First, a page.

would not apply in two circumstances. Firstly, where the bar on
access to property has the effect of preventing any effective exercise
of freedom of expression. Secondly, where it would be clear that
the essence of the right has been destroyed.
In these situations,
it may well be that a positive obligation could be imposed on the
State to ensure the protection and the enjoyment of expression rights
by regulating property rights. The citation of the corporate town,
where the entire municipality is controlled by a private body as
a fitting example in this regard, would however been seen by critics
as an extreme example.
in the instant case, had a different complaint. They could not have
denied that they had other methods of campaigning for their cause
among the local people. Rather, their argument was that the easiest
and most effective method of reaching people was in using the centre,
which should not be barred from them. This was a point of view deemed
to be too far reaching for the Court to accept.
the European Court willing to be persuaded about the concept of
'quasi-public' space. The finding was accordingly that no element
of State responsibility can be derived from the fact that a public
development corporation transferred the property to the private
company or that this was done with ministerial permission. Connected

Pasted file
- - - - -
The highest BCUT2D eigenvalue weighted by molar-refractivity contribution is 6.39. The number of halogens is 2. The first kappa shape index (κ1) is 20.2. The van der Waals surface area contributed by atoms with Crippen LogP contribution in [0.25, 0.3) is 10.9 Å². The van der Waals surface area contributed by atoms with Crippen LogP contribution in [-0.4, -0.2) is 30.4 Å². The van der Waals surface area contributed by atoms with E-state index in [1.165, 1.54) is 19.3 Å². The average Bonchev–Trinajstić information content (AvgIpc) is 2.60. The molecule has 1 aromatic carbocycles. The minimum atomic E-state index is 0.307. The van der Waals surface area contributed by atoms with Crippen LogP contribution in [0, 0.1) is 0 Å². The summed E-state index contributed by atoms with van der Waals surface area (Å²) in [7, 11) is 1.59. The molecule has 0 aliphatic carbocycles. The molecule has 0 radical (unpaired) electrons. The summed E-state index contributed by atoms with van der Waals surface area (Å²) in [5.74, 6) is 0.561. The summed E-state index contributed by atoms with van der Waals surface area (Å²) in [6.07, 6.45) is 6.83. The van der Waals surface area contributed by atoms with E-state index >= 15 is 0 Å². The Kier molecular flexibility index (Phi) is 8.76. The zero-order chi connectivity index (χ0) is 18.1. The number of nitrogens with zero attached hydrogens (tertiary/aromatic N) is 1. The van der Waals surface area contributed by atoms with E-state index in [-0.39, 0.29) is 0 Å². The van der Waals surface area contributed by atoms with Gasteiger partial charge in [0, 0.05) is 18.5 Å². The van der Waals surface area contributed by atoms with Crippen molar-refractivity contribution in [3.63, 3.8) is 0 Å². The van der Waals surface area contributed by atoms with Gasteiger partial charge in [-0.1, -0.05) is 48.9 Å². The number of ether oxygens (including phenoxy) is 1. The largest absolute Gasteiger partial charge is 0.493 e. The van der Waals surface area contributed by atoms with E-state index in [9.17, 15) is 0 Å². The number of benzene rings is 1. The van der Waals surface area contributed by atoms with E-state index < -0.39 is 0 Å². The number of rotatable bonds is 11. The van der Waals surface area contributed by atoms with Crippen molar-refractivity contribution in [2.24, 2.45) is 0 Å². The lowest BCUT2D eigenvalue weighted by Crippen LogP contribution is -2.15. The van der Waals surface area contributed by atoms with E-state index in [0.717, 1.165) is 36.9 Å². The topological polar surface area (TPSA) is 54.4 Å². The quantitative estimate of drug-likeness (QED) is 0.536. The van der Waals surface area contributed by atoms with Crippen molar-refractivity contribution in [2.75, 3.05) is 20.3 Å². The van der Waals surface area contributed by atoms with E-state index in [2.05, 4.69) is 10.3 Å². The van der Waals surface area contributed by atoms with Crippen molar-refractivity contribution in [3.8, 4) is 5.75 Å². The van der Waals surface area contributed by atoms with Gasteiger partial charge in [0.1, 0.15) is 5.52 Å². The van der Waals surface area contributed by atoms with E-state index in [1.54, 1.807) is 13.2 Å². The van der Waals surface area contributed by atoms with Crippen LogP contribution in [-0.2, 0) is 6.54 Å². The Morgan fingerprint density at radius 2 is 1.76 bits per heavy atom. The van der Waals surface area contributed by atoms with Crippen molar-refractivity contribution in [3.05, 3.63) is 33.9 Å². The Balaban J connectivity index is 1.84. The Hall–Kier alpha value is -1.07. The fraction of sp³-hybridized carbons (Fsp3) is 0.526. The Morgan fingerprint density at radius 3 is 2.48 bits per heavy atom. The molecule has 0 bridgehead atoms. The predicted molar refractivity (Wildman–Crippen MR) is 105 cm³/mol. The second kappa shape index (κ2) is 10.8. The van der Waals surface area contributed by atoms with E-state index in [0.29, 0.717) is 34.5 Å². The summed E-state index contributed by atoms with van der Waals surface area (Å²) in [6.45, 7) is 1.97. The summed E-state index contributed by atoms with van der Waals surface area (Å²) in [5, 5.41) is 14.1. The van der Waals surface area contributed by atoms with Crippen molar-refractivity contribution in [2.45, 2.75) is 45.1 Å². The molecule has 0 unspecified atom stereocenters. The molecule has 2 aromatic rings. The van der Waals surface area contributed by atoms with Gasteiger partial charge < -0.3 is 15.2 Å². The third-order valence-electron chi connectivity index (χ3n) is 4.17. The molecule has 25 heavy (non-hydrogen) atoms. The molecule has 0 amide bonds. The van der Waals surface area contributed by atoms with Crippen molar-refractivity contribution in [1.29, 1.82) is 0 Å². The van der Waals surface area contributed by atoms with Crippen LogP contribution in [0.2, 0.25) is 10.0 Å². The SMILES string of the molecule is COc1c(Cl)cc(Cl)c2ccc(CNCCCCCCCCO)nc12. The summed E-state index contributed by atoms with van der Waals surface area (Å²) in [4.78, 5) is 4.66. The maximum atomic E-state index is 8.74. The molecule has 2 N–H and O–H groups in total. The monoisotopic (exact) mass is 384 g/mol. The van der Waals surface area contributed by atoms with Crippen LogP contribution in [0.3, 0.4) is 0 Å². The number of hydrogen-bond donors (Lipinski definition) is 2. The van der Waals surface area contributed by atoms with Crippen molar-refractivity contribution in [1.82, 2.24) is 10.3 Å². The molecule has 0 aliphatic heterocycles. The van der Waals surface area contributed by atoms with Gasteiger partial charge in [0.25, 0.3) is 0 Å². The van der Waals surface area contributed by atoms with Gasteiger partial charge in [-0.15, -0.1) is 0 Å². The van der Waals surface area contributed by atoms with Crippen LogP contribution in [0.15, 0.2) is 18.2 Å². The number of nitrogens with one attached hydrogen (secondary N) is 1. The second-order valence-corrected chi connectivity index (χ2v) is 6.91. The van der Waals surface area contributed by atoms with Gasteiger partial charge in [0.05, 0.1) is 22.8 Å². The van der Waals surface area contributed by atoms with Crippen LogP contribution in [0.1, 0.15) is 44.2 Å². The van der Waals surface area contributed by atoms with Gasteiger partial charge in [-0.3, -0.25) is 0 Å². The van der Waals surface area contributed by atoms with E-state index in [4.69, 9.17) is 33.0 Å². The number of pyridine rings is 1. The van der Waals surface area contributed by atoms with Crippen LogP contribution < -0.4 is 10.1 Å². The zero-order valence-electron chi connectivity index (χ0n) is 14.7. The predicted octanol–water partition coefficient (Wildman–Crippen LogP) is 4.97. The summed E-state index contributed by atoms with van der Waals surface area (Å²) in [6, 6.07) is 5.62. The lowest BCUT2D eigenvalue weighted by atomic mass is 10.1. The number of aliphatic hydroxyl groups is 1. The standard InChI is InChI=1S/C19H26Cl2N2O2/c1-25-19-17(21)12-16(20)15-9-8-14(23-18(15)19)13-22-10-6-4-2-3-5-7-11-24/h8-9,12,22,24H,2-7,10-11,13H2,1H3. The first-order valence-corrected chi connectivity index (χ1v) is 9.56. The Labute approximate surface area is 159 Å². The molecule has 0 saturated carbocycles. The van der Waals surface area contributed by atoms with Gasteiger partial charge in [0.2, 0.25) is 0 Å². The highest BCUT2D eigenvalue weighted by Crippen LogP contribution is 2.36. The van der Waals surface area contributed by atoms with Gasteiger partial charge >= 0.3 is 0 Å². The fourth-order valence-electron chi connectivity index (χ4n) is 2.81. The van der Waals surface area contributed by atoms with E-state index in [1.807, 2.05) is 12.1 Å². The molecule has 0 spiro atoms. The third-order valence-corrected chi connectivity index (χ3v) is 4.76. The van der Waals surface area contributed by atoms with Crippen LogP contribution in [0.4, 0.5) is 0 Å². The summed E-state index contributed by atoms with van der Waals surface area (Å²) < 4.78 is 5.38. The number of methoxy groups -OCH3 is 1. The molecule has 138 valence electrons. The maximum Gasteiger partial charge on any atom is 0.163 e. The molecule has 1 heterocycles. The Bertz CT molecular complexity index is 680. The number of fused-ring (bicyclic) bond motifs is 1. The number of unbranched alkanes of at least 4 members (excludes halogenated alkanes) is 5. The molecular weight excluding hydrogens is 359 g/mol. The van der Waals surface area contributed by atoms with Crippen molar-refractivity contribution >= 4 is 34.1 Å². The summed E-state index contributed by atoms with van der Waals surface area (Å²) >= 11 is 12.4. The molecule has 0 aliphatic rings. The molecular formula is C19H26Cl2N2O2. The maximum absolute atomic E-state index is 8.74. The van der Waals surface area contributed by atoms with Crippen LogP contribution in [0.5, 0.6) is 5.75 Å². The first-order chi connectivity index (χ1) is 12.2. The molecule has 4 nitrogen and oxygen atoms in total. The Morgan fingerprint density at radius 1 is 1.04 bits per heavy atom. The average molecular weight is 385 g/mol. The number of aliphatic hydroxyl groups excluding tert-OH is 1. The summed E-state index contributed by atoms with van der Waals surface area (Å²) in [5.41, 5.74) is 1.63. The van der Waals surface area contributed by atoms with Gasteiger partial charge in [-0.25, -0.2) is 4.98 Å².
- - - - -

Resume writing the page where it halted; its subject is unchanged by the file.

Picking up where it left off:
complaints relating to violation of the right to assembly on the
same facts, were also not found
dissenting opinion of the sole member of the Court however, raised
some important questions in relation to the rights involved. The
opinion identifies the primary issue in the case as being the State's
positive obligations in a modern liberal State where many traditionally
state-owned services like post, transport, energy, health and community
services and others have been (or could be) privatised. In this
situation, the dissenting opinion asks as to whether private owners'
property rights should prevail over other rights or whether the
State should still have some responsibility in securing the right
balance between private and public interests?
factors predominated in the formation and functioning of the town
centre in the instant case. Not only was the centre originally planned
and built by the government and continued to be situated close to
essential public facilities but there was a specific involvement
of the public authorities and public money in the functioning of
This translated into the centre being a "quasi-public"
space, or in other words an entity where public interests and money
were and still are involved, distinguishing it effectively from
purely private property or as was put tongue-in-cheek, "my
home is my castle" type of situation. Moreover, it was sought
to be used for peaceful dissemination of information on issues of
great local concern, a request that, in the circumstances of the
case, should have been allowed.
the dissenting opinion strongly affirms the view that public authorities
cannot be allowed to divest themselves of any responsibility to
protect rights and freedoms otherwise guaranteed to the people through
privatisation. The State should still bear responsibility for deciding
how forums created by them are to be used and for ensuring that
public interests and individuals' rights are respected. The majority
decision therefore 'unnecessarily gave priority to the property
rights of the private company over the applicants' freedom of expression
The European Court decision this week, has interesting implications
for this country, currently following along the same enthusiastic
lines of privatising public interests as is the United Kingdom.
The coercion of public rights into adopting defensive positions
against the might and power of private stakes appears to be however,
now a foregone conclusion for both countries.